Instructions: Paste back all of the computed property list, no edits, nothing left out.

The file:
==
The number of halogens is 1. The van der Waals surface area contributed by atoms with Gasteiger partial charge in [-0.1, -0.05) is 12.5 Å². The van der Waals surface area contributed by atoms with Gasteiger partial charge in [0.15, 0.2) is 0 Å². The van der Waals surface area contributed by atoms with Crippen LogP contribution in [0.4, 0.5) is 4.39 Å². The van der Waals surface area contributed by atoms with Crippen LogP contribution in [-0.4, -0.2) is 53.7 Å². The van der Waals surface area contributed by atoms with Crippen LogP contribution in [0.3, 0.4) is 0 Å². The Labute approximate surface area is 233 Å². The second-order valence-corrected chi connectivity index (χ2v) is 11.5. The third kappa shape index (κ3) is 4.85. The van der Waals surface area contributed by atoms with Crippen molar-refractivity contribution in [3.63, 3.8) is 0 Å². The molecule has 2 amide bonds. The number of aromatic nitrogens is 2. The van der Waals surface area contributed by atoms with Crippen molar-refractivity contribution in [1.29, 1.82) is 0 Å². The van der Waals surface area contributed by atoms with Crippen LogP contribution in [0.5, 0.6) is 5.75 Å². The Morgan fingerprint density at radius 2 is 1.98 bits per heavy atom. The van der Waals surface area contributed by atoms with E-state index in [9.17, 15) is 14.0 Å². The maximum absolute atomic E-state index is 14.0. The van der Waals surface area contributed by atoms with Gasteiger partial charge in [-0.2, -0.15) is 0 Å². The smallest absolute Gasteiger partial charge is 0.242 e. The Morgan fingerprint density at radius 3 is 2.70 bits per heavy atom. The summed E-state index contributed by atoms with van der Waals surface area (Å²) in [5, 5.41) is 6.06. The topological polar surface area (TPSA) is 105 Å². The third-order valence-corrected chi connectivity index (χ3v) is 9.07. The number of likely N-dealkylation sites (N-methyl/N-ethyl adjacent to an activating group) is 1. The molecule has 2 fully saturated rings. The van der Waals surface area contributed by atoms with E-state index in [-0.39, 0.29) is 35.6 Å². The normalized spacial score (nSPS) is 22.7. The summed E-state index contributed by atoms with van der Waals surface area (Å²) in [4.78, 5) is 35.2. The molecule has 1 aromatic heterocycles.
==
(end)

The number of halogens is 1. The van der Waals surface area contributed by atoms with Gasteiger partial charge in [-0.1, -0.05) is 12.5 Å². The van der Waals surface area contributed by atoms with Gasteiger partial charge in [0.15, 0.2) is 0 Å². The van der Waals surface area contributed by atoms with Crippen LogP contribution in [0.4, 0.5) is 4.39 Å². The van der Waals surface area contributed by atoms with Crippen LogP contribution in [-0.4, -0.2) is 53.7 Å². The van der Waals surface area contributed by atoms with Crippen LogP contribution in [0.3, 0.4) is 0 Å². The Labute approximate surface area is 233 Å². The second-order valence-corrected chi connectivity index (χ2v) is 11.5. The third kappa shape index (κ3) is 4.85. The van der Waals surface area contributed by atoms with Crippen molar-refractivity contribution in [3.63, 3.8) is 0 Å². The molecule has 2 amide bonds. The number of aromatic nitrogens is 2. The van der Waals surface area contributed by atoms with Crippen molar-refractivity contribution in [1.29, 1.82) is 0 Å². The van der Waals surface area contributed by atoms with Crippen LogP contribution in [0.5, 0.6) is 5.75 Å². The Morgan fingerprint density at radius 2 is 1.98 bits per heavy atom. The van der Waals surface area contributed by atoms with E-state index in [9.17, 15) is 14.0 Å². The maximum absolute atomic E-state index is 14.0. The van der Waals surface area contributed by atoms with Gasteiger partial charge in [-0.2, -0.15) is 0 Å². The smallest absolute Gasteiger partial charge is 0.242 e. The Morgan fingerprint density at radius 3 is 2.70 bits per heavy atom. The summed E-state index contributed by atoms with van der Waals surface area (Å²) in [5, 5.41) is 6.06. The topological polar surface area (TPSA) is 105 Å². The third-order valence-corrected chi connectivity index (χ3v) is 9.07. The number of likely N-dealkylation sites (N-methyl/N-ethyl adjacent to an activating group) is 1. The molecule has 2 fully saturated rings. The van der Waals surface area contributed by atoms with E-state index in [-0.39, 0.29) is 35.6 Å². The normalized spacial score (nSPS) is 22.7. The summed E-state index contributed by atoms with van der Waals surface area (Å²) in [4.78, 5) is 35.2. The molecule has 1 aromatic heterocycles.